fgetws(3) BSD Library Functions Manual fgetws(3)
fgetws, fgetws_l -- get a line of wide characters from a stream
Standard C Library (libc, -lc)
#include <stdio.h> #include <wchar.h> wchar_t * fgetws(wchar_t *restrict ws, int n, FILE *restrict stream); #include <stdio.h> #include <wchar.h> #include <xlocale.h> wchar_t * fgetws_l(wchar_t *restrict ws, int n, FILE *restrict stream, locale_t loc);
The fgetws() function reads at most one less than the number of charac- ters specified by n from the given stream and stores them in the wide character string ws. Reading stops when a newline character is found, at end-of-file or error. The newline, if any, is retained. If any charac- ters are read and there is no error, a `\0' character is appended to end the string. While the fgetws() function uses the current locale, the fgetws_l() func- tion may be passed a locale directly. See xlocale(3) for more informa- tion.
Upon successful completion, fgetws() returns ws. If end-of-file occurs before any characters are read, fgetws() returns NULL and the buffer con- tents remain unchanged. If an error occurs, fgetws() returns NULL and the buffer contents are indeterminate. The fgetws() function does not distinguish between end-of-file and error; callers must use feof(3) and ferror(3) to determine which occurred.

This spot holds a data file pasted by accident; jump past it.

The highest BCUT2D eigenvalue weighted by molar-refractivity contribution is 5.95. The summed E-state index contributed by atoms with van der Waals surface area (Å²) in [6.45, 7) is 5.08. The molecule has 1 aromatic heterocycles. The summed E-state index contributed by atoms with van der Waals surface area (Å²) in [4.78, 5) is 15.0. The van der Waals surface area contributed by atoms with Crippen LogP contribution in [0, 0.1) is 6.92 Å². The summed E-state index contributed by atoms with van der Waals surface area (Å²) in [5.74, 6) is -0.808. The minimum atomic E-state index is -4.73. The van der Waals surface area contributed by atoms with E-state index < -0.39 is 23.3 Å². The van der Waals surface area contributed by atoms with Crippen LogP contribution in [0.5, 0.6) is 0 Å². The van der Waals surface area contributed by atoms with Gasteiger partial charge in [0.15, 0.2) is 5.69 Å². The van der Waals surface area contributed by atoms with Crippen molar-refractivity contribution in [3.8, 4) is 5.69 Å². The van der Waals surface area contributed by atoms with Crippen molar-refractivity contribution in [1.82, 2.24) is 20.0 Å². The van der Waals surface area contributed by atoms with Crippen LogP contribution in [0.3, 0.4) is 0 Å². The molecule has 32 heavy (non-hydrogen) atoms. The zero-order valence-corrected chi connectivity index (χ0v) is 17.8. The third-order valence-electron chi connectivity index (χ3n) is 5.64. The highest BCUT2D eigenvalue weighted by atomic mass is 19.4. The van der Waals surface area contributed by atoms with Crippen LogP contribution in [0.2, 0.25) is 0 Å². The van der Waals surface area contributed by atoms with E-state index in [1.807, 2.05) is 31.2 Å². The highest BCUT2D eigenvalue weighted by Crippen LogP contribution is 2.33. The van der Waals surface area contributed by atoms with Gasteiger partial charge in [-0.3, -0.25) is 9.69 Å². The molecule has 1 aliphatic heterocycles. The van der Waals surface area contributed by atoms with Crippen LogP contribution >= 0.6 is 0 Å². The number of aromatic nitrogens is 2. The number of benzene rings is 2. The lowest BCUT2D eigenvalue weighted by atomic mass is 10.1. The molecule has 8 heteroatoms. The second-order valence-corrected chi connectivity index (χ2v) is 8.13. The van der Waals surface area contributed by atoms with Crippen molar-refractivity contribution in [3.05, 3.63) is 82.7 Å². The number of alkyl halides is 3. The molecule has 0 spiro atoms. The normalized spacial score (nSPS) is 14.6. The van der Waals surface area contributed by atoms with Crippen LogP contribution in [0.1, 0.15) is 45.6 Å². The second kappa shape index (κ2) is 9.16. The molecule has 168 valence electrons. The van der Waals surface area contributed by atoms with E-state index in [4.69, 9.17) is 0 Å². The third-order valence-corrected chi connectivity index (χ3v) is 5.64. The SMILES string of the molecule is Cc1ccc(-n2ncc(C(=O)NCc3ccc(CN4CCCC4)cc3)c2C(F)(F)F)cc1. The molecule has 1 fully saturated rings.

The fgetws() function will fail if: [EBADF] The given stream argument is not a readable stream. [EILSEQ] The data obtained from the input stream does not form a valid multibyte character. The function fgetws() may also fail and set errno for any of the errors specified for the routines fflush(3), fstat(2), read(2), or malloc(3).
The fgetws() function conforms to IEEE Std 1003.1-2001 (``POSIX.1''). BSD August 6, 2002 BSD
Mac OS X 10.6 - Generated Thu Sep 17 20:19:45 CDT 2009